Export-import cost rises as sea freight amount trebles

Export-import cost rises as sea freight amount trebles
Both import and export costs have risen after the sea freight rate trebled in 8 weeks as a result of an acute shortage of empty containers and a growth popular on the Asia-Europe and transpacific routes.

More than 90 % of Bangladesh's $100-billon external trade is seaborne.

Businesses say they are already facing higher import and export costs due to the rising sea freight rates.

A lot of the mainline operators started raising freight costs in November because of the congestion at several ports in Europe and Southeast Asia for the coronavirus-induced lockdown, which created a good shortage of empty containers. 

Furthermore, the demand from US and European merchants rose before Christmas and New Yr and the Chinese New Year in February.

In line with the BBC Information, a surge in demand meant for imports and log-jam of empty containers happen to be creating bottlenecks at UK ports.

On December 1, CMA-CGM, the world's fourth-largest container delivery line, announced to improve freight costs to $1,175 per 20-foot containers and $1,375 per 40-foot container for the routes between North Europe and North-West India.

On January 8, the shipping series hiked a fresh rate on a single route to $2,000 for a 20-foot container and $2,500 per a 40-feet container.

Muntasir Rubayat, head of operations of shipping agent GBX Logistics, said the rebound in financial activities found in China and the peak popular for goods in the US and European markets before Christmas and New Year holiday seasons caused the shortage of containers globally.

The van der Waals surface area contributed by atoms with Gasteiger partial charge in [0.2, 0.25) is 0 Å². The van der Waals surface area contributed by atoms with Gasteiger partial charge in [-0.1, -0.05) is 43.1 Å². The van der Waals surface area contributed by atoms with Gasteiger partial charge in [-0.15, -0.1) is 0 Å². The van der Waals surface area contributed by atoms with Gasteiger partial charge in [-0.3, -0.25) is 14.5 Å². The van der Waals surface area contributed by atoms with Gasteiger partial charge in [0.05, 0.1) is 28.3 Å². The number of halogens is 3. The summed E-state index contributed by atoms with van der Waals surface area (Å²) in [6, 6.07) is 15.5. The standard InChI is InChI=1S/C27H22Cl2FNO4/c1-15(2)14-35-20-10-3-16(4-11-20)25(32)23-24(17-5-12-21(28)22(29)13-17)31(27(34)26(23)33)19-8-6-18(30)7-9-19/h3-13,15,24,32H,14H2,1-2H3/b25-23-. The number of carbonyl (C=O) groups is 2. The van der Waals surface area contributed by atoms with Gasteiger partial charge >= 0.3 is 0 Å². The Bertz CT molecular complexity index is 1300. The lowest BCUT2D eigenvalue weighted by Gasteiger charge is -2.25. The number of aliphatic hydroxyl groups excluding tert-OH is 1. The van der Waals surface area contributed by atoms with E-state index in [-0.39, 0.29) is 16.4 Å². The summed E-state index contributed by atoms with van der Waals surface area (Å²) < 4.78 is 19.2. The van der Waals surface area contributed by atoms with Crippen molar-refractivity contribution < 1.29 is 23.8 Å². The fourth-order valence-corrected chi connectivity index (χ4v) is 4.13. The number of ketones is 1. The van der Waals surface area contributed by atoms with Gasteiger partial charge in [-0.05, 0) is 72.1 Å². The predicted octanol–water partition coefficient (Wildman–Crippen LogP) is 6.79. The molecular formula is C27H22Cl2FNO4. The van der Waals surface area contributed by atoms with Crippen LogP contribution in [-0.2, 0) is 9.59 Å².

"Chinese companies are rushing to fulfil orders and so are willing to pay larger freight rates," explained Rubayat, adding that led delivery liners and container owners to shift their containers to China to serve the inter-pacific routes between China and America.

As a end result, there is a severe shortage of containers for intra-Asia trades and other trade routes, he said.   

The slower return of containers from American ports has exacerbated the problem, as many liners usually do not want to recreate empty containers to Asia since it costs them. If Asian exporters prefer the containers, the liners can transfer the price onto them.

This is causing an extended delay in shipments from other origins.

Local importers who've initiated to import commodities such as chick peas, lentil, peas and wheat from Australia, Canada, Egypt and other countries eyeing for up coming Ramadan are facing problems in receiving timely shipments.

In November, Chattogram-based BSM Group opened letters of credit to import an enormous quantity of lentil, chickpeas and different goods from countries such as Australia, Russia, Canada and Ukraine. It is yet to obtain the shipment, stated its chairman Abul Bashar Chowdhury.

"It needs many hundred containers for taking those merchandise, and the suppliers informed that they might not be able to deliver the shipment before end of February because of the shortage of containers," explained the commodity importer.

"As a result of higher freight costs, the import expense of the products will go up by $20 to $25 per tonne."

Masudur Rahman Bhuiyan, a Chattogram-based fruit importer, is looking to import 70 containers of apple from China this month.

In October, he paid out $1,800 to $2,000 to bring each 40-foot refrigerated container from China, but now the freight charge reached $5,000.

"The increase import price will surely have an impact on the price tag on goods when they can be purchased," Bhuiyan said.

The hike in the shipping freight will also affect the country's export of readymade garment since the recycleables are imported.

Syed M Tanvir, a director of Pacific Jeans Group, a denim exporter, said the company was already counting larger import costs to get fabrics and other extras from China since suppliers were adding the hike on container freights with the price tag on the products.

"We must compromise on our profit percentage as we can't modify the higher expense to the price tag on our finished products which have been pre-ordered," explained Tanvir.

The delays in the shipment of the raw materials from China are disrupting development and forcing exporters to use expensive air shipment to meet the deadlines, he said.

If indeed they can't supply items within the agreed time, buyers may seek a discount.
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